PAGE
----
Indexed on: 11 Feb '15Published on: 11 Feb '15Published in: Balkan medical journal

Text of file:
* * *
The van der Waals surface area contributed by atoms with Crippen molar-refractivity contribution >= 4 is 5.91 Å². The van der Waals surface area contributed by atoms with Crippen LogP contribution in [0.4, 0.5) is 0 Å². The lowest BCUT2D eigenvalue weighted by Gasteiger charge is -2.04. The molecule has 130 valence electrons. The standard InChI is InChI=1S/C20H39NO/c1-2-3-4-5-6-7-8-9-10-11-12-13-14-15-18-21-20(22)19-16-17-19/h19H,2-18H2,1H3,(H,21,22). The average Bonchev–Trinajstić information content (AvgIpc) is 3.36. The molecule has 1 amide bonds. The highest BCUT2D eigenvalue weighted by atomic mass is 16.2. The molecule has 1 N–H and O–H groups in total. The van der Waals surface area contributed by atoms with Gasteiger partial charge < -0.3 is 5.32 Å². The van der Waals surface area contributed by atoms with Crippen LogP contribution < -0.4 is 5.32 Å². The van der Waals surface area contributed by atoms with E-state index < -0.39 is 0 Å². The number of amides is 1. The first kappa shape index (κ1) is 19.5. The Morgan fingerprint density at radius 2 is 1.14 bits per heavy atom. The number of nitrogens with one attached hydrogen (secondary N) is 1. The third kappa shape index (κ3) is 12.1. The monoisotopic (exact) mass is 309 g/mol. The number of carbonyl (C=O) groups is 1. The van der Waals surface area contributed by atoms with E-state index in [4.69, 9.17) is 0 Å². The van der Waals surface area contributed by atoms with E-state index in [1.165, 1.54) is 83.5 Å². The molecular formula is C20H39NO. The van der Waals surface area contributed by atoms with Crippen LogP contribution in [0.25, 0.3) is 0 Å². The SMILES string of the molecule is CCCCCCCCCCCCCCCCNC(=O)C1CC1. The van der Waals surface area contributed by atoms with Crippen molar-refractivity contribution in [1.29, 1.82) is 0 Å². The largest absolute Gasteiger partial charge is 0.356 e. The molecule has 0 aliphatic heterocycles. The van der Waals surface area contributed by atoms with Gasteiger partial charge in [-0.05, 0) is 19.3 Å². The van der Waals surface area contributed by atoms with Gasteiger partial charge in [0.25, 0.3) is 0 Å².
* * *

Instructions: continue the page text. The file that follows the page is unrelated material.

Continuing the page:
In the literature, music education has been shown to enhance auditory perception for children and young adults. When compared to young adult non-musicians, young adult musicians demonstrate increased auditory processing, and enhanced sensitivity to acoustic changes. The evoked response potentials associated with the interpretation of sound are enhanced in musicians. Studies show that training also changes sound perception and cortical responses. The earlier training appears to lead to larger changes in the auditory cortex.Most cortical studies in the literature have used pure tones or musical instrument sounds as stimuli signals. The aim of those studies was to investigate whether musical education would enhance auditory cortical responses when speech signals were used. In this study, the speech sounds extracted from running speech were used as sound stimuli.Non-randomized controlled study.The experimental group consists of young adults up to 21 years-old, all with a minimum of 4 years of musical education. The control group was selected from young adults of the same age without any musical education. The experiments were conducted by using a cortical evoked potential analyser and /m/, /t/ /g/ sound stimulation at the level of 65 dB SPL. In this study, P1 / N1 / P2 amplitude and latency values were measured.Significant differences were found in the amplitude values of P1 and P2 (p<0.05). The differences among the latencies were not found to be significantly important (p>0.05).The results obtained in our study indicate that musical experience has an effect on the nervous system and this can be seen in cortical auditory evoked potentials recorded when the subjects hear speech.